When the shevatim first faced Yosef in Mitzrayim in Parshas Miketz, the posuk tells us (42:7), “Vayar Yosef es echav vayakireim…”, “And Yosef saw his brothers and recognized them…”. “…vayisnakeir aleihem, vayidabeir itam kashos…”, “…and he made himself a stranger to them, and spoke to them harshly…”. The very next posuk (42:8) then repeats to us, “Vayakeir Yosef es echav…”, “And Yosef recognized his brothers…”, “v’heim lo hikiruhu”, “and they did not recognize him”.
We may ask, what was the purpose of this entire second posuk? For, the first part of it merely repeats to us that which we were previously told; Yosef recognized his brothers. As for the end of the posuk which stated that the brothers did not recognize Yosef, couldn’t we assume that was the case, after the Torah already attested that Yosef “made himself a stranger to them”?
This author had met someone who told over an account that he personally knew had happened with Rav Isaac Sher zt”l. His father was close to Rav Sher, and it was during that time period in which he became engaged. At the time of the engagement party, the wife of Rav Sher was sick and he could not leave her alone. Rav Sher therefore told this man and his Kallah that he would not be able to participate in the vort, but that they should come to his house afterwards. When they arrived, they found the table set, prepared for a l’chaim. Rav Sher then turned to the chosson and kallah and said to them, “Du narizech up ze, un ze narizech up dir, un tzuzamen zolt eer leben biz a hundred un tzvantzik!” (“You should ‘fool’ her, and she should ‘fool’ you, and you will both live together until a hundred and twenty!”) (heard from Rabbi Yehoshua Privalsky). Rav Sher had meant that a person will become his best self when he puts on an act for others. Therefore, he was telling them, that for example, the chosson should act ‘unnaturally’ kind to his kallah, even when he does not mean it! Similarly, she should be ‘artificially’ nice to him at all times, even when she does not feel like doing so. When they act like this continuously, then they will eventually have true success together.
This is in line with what Rav Avigdor Miller zt”l was accustomed to say, that one of the keys to persons success is to be an actor. For example, when one feels downcast, he should nevertheless walk down the street with a huge smile, greeting everyone happily. Rather than paying heed to those who say that we should act ‘naturally’, it is the one who puts on a façade in life that will find a true path to successful living.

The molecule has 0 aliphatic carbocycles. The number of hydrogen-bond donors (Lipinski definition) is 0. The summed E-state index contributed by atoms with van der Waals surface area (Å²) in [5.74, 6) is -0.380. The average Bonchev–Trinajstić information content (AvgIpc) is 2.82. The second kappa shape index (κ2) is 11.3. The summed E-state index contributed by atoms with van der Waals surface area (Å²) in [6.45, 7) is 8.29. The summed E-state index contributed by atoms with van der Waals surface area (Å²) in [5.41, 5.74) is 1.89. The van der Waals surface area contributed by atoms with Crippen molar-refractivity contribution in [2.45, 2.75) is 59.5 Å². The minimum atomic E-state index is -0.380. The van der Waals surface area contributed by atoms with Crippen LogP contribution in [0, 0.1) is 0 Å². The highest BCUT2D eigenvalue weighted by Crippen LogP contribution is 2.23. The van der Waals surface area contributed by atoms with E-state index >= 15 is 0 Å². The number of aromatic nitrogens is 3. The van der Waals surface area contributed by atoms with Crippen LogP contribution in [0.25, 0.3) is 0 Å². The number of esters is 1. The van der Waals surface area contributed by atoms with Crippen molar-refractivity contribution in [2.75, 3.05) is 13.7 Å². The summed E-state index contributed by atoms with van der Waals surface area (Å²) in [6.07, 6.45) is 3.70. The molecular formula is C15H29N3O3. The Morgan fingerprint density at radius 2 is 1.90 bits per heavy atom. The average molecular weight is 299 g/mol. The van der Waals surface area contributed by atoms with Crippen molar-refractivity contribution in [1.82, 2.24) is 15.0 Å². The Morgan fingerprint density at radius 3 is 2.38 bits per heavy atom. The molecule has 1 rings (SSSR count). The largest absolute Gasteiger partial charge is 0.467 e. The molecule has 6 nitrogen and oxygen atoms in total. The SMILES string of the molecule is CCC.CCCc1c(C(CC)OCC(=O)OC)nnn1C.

Surely, Rav Miller says, one should be a ‘hypocrite’ when it comes to the spiritual matters in his life. For instance, when he sits down to supper, enjoying all the food that was prepared for him, he would be doing an injustice if he did not say to himself that he is eating for the sake of Hashem. Of course, he doesn’t really mean it sincerely. But if he keeps acting in this manner regularly, then there is no question that this will eventually turn into a very real part of himself.
However, this does not just apply in ‘ruchnius’ matters. We may also learn from here, that even in those areas that are between himself and others, he will also benefit immensely when acting differently than his ‘natural self’. As Shlomo Hamelech stated (Mishlei 17:28), “Gam eveel macharish, chochom yeichasheiv. Oteim sfasav navon”, “Also a fool who keeps silent, is considered wise. One who closes his lips will be deemed as intelligent.” Even a simple, unwise person, while staying quiet, will cause those around him to believe that he is clever (see Ralbag there). Most certainly, gaining a good reputation in the eyes of other people is important. People will begin to look at him in a different light. But, in truth, he is doing much more than merely causing others to think highly of himself. By acting differently, he will actually be giving himself the opportunity to change into an entirely new person over the course of time!
When Yosef first saw his brothers, he recognized their original personalities immediately. This was the case, because they did not understand as did Yosef, the ability of changing one’s character by means of how we perform outwardly. Yosef on the other hand, acted “as a stranger” towards them, speaking harshly, since he understood the significance of concealing himself at that moment. Thus, we see that Yosef was trained in the art of “acting” out his role.
Perhaps, it is for the following reason that the Torah gave us a second posuk, once again stating, “and Yosef recognized his brothers”. The posuk wanted to delineate to us that the shevatim did not practice their ability to “act” in a different manner, as did Yosef. Therefore, after Yosef spent some time meeting with them, he only gained an even greater insight into their ‘natural’ selves, as is the case when people are together for some time.
Conversely, as astute as the shevatim were, they did not catch on to the fact that the viceroy that was sitting before them was their brother, Yosef, even after they spent some time before him. This was so, because Yosef was so attuned to becoming a “new” person through the course of time, that he had actually transformed his personality for the better throughout his stay in Mitzrayim! Thus, the posuk states, that “they did not recognize him”.
- Even if it were necessary to let us know this, it could have said that in the same posuk, immediately after telling us that he revealed himself to them?! Why, then, was this second posuk necessary? (See Rashi in the name of Chazal, for how they explain this). ↑